Revolvers have always been popular on screen, for all the reasons people have stated. They look more impressive than autos, since the cylinder isn't covered by the actor's hands. Autos sometimes end up looking like just a black rectangle on film (part of the reason directors sometimes use Desert Eagles for more impressive firepower).

Even today's "gangsta" culture embraces the revolver; "don't mess with that guy because he only needs six shots to do the job."

I just picked up my first revolver this past summer, and there is a peculiar satisfaction in owning and shooting one.

George Hill
October 27, 2005, 08:28 PM
Revolvers have unquestioned reliability, superior accuracy in most cases, and the ability to fire over-powered, buffalo stomping ammunition that automatics can't. Autos only work with ammo in a specific power range thanks to compromises between recoil/gas strength and spring strength... things that don't come into effect with a revolver.
This is why the US Navy still has .357 Magnums in inventory for their SEAL teams... or so I've been told by Navy guys.
The revolver is far from dead... which is why most of Taurus' new guns are all revolvers.
Look at size and weights... you can pack a Walther PPK is in .32 or .380 with 6 or 7 shots (I forget) or you could pack a .357 magnum with 5 shots. I don't know about you guy's but I'm taking the maggie.

grendelbane
October 27, 2005, 08:34 PM
I would rather see a wheelgun in a movie than a Desert Eagle. After all, people in real life still use wheelguns, but how many actually carry Desert Eagles?

I understand about the visual impact of the Desert Eagle on the screen, but they always look silly to me.

Kaylee
October 27, 2005, 08:52 PM
I don't think it was any kinda political thing with Doc and Biff -- Doc had a SAA as I recall -- a perfect foreshadowing for the "Old West" segment. :)

But yeah, revolvers do seem to be getting more screentime lately. Kinda neat, actually. Maybe we'll get more westerns next! :D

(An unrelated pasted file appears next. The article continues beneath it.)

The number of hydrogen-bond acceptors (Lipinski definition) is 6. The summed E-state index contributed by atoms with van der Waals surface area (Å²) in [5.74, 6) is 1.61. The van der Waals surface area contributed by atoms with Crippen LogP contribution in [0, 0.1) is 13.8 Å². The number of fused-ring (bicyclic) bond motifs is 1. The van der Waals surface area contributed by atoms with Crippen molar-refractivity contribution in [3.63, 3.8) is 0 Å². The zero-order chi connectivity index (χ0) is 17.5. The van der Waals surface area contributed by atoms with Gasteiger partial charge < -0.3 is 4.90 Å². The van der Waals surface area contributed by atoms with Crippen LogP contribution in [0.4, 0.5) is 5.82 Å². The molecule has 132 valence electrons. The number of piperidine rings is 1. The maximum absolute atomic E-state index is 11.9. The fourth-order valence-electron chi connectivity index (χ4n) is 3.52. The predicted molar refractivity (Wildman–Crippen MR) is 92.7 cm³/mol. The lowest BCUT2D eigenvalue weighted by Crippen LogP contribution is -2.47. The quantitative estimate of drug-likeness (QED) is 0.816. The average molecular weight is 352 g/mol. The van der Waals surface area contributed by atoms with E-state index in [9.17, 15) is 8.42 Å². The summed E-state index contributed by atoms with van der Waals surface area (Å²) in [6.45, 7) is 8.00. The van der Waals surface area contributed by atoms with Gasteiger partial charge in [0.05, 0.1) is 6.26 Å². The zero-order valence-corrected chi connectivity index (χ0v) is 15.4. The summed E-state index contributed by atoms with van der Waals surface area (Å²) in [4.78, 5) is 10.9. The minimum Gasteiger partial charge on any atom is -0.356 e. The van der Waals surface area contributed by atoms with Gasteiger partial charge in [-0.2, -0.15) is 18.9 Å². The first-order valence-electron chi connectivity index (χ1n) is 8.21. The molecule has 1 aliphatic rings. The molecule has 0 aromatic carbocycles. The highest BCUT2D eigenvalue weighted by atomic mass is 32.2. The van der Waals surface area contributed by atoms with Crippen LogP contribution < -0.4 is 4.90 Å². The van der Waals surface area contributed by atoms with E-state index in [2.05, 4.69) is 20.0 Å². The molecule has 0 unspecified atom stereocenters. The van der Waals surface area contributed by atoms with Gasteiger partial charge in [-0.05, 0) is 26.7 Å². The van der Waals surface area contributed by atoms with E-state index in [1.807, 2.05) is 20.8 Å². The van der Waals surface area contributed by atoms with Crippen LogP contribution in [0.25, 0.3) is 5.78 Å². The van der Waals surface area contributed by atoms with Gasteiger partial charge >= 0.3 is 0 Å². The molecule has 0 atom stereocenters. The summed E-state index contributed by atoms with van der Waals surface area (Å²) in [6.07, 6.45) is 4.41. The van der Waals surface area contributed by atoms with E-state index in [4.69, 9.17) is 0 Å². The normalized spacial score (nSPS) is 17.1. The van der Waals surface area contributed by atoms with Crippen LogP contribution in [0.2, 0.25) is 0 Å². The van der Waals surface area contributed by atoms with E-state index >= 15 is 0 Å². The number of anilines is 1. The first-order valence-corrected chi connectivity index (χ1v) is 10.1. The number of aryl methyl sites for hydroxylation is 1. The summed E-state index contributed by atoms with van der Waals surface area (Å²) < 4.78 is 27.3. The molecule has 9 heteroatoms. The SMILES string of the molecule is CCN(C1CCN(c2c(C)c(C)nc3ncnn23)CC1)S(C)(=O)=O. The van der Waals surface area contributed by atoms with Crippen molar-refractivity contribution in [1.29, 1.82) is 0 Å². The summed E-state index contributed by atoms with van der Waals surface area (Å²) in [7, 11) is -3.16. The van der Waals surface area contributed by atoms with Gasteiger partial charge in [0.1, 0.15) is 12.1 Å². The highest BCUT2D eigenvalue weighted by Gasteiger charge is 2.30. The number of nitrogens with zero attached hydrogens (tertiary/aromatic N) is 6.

afasano
October 27, 2005, 08:57 PM
Dirty Harry always had enough to get the job done, the bad guys with UZI's were just wasting ammo, and he never put ketchup on a hot-dog. :D

CAS700850
October 28, 2005, 10:00 AM
From a cinematic perspective, most autos are just blue/black hunks of metal. Even the big autos, aside from the Desert Eagle's, have no real sense of style. A Glock is visually unappealing. However, as I was watching I Love The 80's 3-D last night, and saw Hawk on the bit about Spencer for Hire, and again began drooling over that Colt Python (nickle or stainless), it had a definite visual appeal, and a screen presence you cannot find in an auto.

Matt G
October 28, 2005, 10:08 AM
Skimming this thread, WarMachine, I find that your last post raises questions that I really don't think I want the answer to.

Disproportionately large single-actions?

Spurs and BDUs?

Two pistols, one on strongside and the other one evidently crossdraw and primary?

Narrow little belts?

Matt G
October 28, 2005, 10:17 AM
And while I've nothing against the actual pistol model, if I NEVER see another Desert Eagle in a movie or schlocky TV show again, I'd be plenty happy. They especially like to put them in the hands of cute females, for the contrast.

Frankly, if a director wants to make an impact to me that the protagonist knows what he or she is doing, he'll have them use safe gun-handling skills, use cover when available, reload when possible, observe their front sight and take aimed shots, and take controlled shots. Talk about a formidable opponent!

Checkman
October 28, 2005, 03:30 PM
Anybody ever see "Mother, Jugs and Speed"? It's a black comedy about LA ambulance personnel made in 1976. Bill Cosby, Raquel Welch, Larry Hagman and the actor* who played the pimp in Taxi Driver is in it. It's so-so, but there's a great scene where Cosby uses a nickel plated Colt Python with a six inch barrel.

Actually Taxi Driver has some great wheelgun action in it as well. Who can forget Deniro with his mohawk and that Model 29 with the 8-3/4 barrel? "You talking to me?"

Gotta love the seventies. 44 magnums, disco and Richard Nixon. Cool.:cool:

*The actor's name is Harvery Keitel. He's still around.

rot13enatre
October 28, 2005, 05:21 PM
James Caan used a revolver in The Way of the Gun. With the all the other weapons in the movie, it seemed to be a part of his old-school character more than anything.

Great quote in the movie too... [pause for quick trip to imdb.com]...

Joe Sarno: The only thing you can guess about a broken down old man is that he is a survivor.